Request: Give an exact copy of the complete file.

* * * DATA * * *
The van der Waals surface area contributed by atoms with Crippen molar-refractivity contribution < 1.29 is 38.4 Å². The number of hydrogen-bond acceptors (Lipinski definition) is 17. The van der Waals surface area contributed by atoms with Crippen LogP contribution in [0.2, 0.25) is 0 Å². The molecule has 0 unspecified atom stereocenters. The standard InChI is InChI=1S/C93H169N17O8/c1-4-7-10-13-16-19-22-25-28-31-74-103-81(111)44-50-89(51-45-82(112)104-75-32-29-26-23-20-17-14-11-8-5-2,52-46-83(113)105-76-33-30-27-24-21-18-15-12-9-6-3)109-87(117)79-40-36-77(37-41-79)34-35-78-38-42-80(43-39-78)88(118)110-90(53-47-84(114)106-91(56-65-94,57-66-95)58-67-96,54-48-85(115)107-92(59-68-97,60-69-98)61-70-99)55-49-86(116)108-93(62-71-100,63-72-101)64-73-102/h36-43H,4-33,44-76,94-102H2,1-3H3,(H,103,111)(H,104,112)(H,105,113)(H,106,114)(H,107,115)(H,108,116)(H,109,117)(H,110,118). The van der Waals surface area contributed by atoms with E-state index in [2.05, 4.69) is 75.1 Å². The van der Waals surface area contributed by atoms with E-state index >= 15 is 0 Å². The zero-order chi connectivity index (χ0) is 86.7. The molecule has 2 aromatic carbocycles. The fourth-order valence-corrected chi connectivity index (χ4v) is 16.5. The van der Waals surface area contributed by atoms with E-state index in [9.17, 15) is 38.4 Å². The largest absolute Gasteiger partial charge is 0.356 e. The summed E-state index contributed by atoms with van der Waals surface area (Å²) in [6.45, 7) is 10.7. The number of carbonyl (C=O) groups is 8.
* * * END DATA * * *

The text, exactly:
The van der Waals surface area contributed by atoms with Crippen molar-refractivity contribution < 1.29 is 38.4 Å². The number of hydrogen-bond acceptors (Lipinski definition) is 17. The van der Waals surface area contributed by atoms with Crippen LogP contribution in [0.2, 0.25) is 0 Å². The molecule has 0 unspecified atom stereocenters. The standard InChI is InChI=1S/C93H169N17O8/c1-4-7-10-13-16-19-22-25-28-31-74-103-81(111)44-50-89(51-45-82(112)104-75-32-29-26-23-20-17-14-11-8-5-2,52-46-83(113)105-76-33-30-27-24-21-18-15-12-9-6-3)109-87(117)79-40-36-77(37-41-79)34-35-78-38-42-80(43-39-78)88(118)110-90(53-47-84(114)106-91(56-65-94,57-66-95)58-67-96,54-48-85(115)107-92(59-68-97,60-69-98)61-70-99)55-49-86(116)108-93(62-71-100,63-72-101)64-73-102/h36-43H,4-33,44-76,94-102H2,1-3H3,(H,103,111)(H,104,112)(H,105,113)(H,106,114)(H,107,115)(H,108,116)(H,109,117)(H,110,118). The van der Waals surface area contributed by atoms with E-state index in [2.05, 4.69) is 75.1 Å². The van der Waals surface area contributed by atoms with E-state index >= 15 is 0 Å². The zero-order chi connectivity index (χ0) is 86.7. The molecule has 2 aromatic carbocycles. The fourth-order valence-corrected chi connectivity index (χ4v) is 16.5. The van der Waals surface area contributed by atoms with E-state index in [9.17, 15) is 38.4 Å². The largest absolute Gasteiger partial charge is 0.356 e. The summed E-state index contributed by atoms with van der Waals surface area (Å²) in [6.45, 7) is 10.7. The number of carbonyl (C=O) groups is 8.